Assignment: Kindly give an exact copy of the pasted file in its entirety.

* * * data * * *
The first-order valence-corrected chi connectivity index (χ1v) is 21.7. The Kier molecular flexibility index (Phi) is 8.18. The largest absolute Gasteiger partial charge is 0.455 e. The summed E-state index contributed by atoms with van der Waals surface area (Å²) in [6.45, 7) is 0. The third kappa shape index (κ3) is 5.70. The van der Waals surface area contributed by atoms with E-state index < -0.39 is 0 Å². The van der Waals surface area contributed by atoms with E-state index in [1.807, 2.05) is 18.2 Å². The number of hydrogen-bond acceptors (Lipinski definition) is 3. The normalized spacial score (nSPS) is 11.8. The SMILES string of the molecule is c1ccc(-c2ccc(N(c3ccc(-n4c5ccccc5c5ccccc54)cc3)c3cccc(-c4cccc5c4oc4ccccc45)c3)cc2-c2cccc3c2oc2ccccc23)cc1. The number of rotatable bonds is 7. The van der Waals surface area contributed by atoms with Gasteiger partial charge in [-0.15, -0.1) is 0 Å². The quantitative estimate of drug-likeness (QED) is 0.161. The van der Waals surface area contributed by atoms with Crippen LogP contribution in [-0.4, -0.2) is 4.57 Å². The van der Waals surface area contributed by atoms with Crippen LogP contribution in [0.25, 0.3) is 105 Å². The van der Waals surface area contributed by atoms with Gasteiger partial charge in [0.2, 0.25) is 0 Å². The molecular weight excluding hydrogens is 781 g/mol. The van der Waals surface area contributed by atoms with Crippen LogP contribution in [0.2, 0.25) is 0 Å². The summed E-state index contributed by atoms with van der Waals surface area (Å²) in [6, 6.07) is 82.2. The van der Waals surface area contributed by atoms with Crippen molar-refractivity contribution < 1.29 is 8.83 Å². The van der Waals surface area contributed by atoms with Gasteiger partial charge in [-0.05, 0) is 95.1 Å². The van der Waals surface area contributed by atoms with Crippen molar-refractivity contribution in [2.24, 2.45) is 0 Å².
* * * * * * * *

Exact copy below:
The first-order valence-corrected chi connectivity index (χ1v) is 21.7. The Kier molecular flexibility index (Phi) is 8.18. The largest absolute Gasteiger partial charge is 0.455 e. The summed E-state index contributed by atoms with van der Waals surface area (Å²) in [6.45, 7) is 0. The third kappa shape index (κ3) is 5.70. The van der Waals surface area contributed by atoms with E-state index < -0.39 is 0 Å². The van der Waals surface area contributed by atoms with E-state index in [1.807, 2.05) is 18.2 Å². The number of hydrogen-bond acceptors (Lipinski definition) is 3. The normalized spacial score (nSPS) is 11.8. The SMILES string of the molecule is c1ccc(-c2ccc(N(c3ccc(-n4c5ccccc5c5ccccc54)cc3)c3cccc(-c4cccc5c4oc4ccccc45)c3)cc2-c2cccc3c2oc2ccccc23)cc1. The number of rotatable bonds is 7. The van der Waals surface area contributed by atoms with Gasteiger partial charge in [-0.15, -0.1) is 0 Å². The quantitative estimate of drug-likeness (QED) is 0.161. The van der Waals surface area contributed by atoms with Crippen LogP contribution in [-0.4, -0.2) is 4.57 Å². The van der Waals surface area contributed by atoms with Crippen LogP contribution in [0.25, 0.3) is 105 Å². The van der Waals surface area contributed by atoms with Gasteiger partial charge in [0.2, 0.25) is 0 Å². The molecular weight excluding hydrogens is 781 g/mol. The van der Waals surface area contributed by atoms with Crippen LogP contribution in [0.2, 0.25) is 0 Å². The summed E-state index contributed by atoms with van der Waals surface area (Å²) in [6, 6.07) is 82.2. The van der Waals surface area contributed by atoms with Crippen molar-refractivity contribution < 1.29 is 8.83 Å². The van der Waals surface area contributed by atoms with Gasteiger partial charge in [-0.05, 0) is 95.1 Å². The van der Waals surface area contributed by atoms with Crippen molar-refractivity contribution in [2.24, 2.45) is 0 Å².